I thought that our New Year's Eve party turned out to be a fabulous time, if I may say so myself. I have a few tips that I can share.
- As with all entertaining (especially events where alcohol is involved), I think it is important to have lots of water available to drink. People may not think to ask for it, but they are likely to drink it if it is there, and they should drink it.
- There is some formula that can probably be worked out in terms of the cost of buying disposable items, and the labor involved in cleaning up items you already own. I think paper plates and plastic cups fit into the first category, but actually that silverware falls into the second category. There are attractive disposable options for forks, but they get up to the price point where it is not worth it. The ones that cost $2 (at Party City) look cheap. We have a whole bunch of old forks in a box in the basement so I brought those up to use. Normally, I try really hard to serve only finger foods, but this time I relaxed on that rule a little. After I finished cleaning up, I couldn't have been happier to not have to sit there and hand wash 8 wine glasses - champagne flutes would have been even worse - so I think going with plastic was the right call.
- It is ok not to make everything yourself. In fact, everyone likes certain low brow foods, and dressed up in fancy serving pieces, these can look classier than they are. I got this idea from Martha Stewart.
Check out these Utz salt and vinegar chips in a silver bowl from the Pottery Barn. I really, really love this bowl, and I think it really livens up any table. It was a wedding present from my parents. Also, a tip I got from the Silver Palate Cookbook was that every one loves pigs in a blanket, no matter the event. We got the frozen Hebrew National ones, and they were tasty.
I didn't get a picture of how we served them because they went so quickly, but I used my Pottery Barn white cake stand featured in this post. This furthers the theme of making low brow foods fancier through beautiful presentation pieces. People probably thought I was nuts having so many cake stands on our wedding registry, but I think they are great for appetizers as well as desserts.
- I mentioned in my previous New Year's Eve post about getting St. Germain recipes in the mail. Here is the one that was really the end of me. If you are thinking of serving cocktails to your friends, don't test a couple of them out before people get there in order to see if it will be good or not. It will probably be good. Also, while making a bunch in a pitcher sounds sophisticated and like a convenient idea, it actually makes it too easy to drink more than you think you are. Mixing them all separately forces you to notice how many you have had. It is funny because earlier in the night we were talking about deceptively strong drinks like Long Island Iced Teas and how they can get people into trouble. Well, I am here to report that in fact vodka, St. Germain, bitters, lemon juice, and white grape juice is very delicious. Too delicious. So beware of cocktails that are too delicious. Also, if you do taste test them before your guests arrive, make really small ones. The Silver Palate Cookbook also recommends the host having a drink before everyone comes, and then he or she stopping drinking so that they can serve others. The key to that approach is probably to actually not drink later on. Anyways, it was New Year's Eve at my own house, and judging by the depleted Maker's Mark supply in our house and army of empty beer bottles it is not like I was the only one. At a party I had in the fall the beverage (a Rosé sangria) was mostly club soda and just as sweet and delicious as this cocktail. It is important to remember what are the actual ingredients in what you are drinking. A martini with gin tastes strong. A glass of Maker's Mark tastes strong. Delicious fruity drinks can be the end of you. I made a different one later on, and couldn't help thinking if I had only made that one it wouldn't have been as bad. Although I think a lot of people underestimate sparkling wine drinks and how drunk they can get on them (see Donna Martin Beverly Hills, 90210), because there is something that happens with the air bubbles and a valve in your intestines that rushes along the process of intoxication.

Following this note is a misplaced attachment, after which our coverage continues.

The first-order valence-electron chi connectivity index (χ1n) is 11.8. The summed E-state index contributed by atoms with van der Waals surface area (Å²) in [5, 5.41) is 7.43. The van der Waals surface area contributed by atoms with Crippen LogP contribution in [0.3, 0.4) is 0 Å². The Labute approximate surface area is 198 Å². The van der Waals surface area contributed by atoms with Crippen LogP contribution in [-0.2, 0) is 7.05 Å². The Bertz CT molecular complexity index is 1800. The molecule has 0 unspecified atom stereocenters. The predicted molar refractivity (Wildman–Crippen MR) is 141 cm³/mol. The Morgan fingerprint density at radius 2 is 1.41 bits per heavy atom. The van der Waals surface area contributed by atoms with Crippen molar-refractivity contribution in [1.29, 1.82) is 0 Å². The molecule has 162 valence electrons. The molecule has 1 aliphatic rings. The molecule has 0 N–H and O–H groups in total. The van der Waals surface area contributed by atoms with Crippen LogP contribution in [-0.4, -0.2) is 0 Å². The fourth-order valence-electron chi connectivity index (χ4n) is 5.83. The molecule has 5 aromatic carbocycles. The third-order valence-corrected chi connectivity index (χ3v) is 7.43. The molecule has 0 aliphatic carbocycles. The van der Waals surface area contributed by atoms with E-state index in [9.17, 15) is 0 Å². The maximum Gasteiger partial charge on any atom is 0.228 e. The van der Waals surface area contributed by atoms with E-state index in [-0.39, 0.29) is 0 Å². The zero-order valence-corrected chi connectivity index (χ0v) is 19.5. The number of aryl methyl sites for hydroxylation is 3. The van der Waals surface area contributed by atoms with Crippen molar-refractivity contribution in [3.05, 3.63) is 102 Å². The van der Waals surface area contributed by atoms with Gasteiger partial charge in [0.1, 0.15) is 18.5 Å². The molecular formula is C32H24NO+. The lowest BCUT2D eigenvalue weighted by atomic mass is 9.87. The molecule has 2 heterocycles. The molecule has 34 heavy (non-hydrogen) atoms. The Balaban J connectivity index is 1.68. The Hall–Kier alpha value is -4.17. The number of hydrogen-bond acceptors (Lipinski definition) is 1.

- Have people bring dishes. This takes the pressure off of you, and it is really fun to see what people will bring. My friend Elizabeth I am pretty sure brought this that was featured on her blog on some toasts. She also brought spicy deviled eggs that I really, really loved. As a hostess gift she also brought homemade salted caramel sauce, which looks amazing! Another friend of mine brought rum balls, which were great. And someone else brought baked brie in puff pastry with pine nuts and a baguette. I think my lobster rolls and potato salad went over really well too.
All in all, a great way to ring in the New Year! This was actually my first New Year's Eve party I have ever hosted, and it turned out to be a ridiculously good time.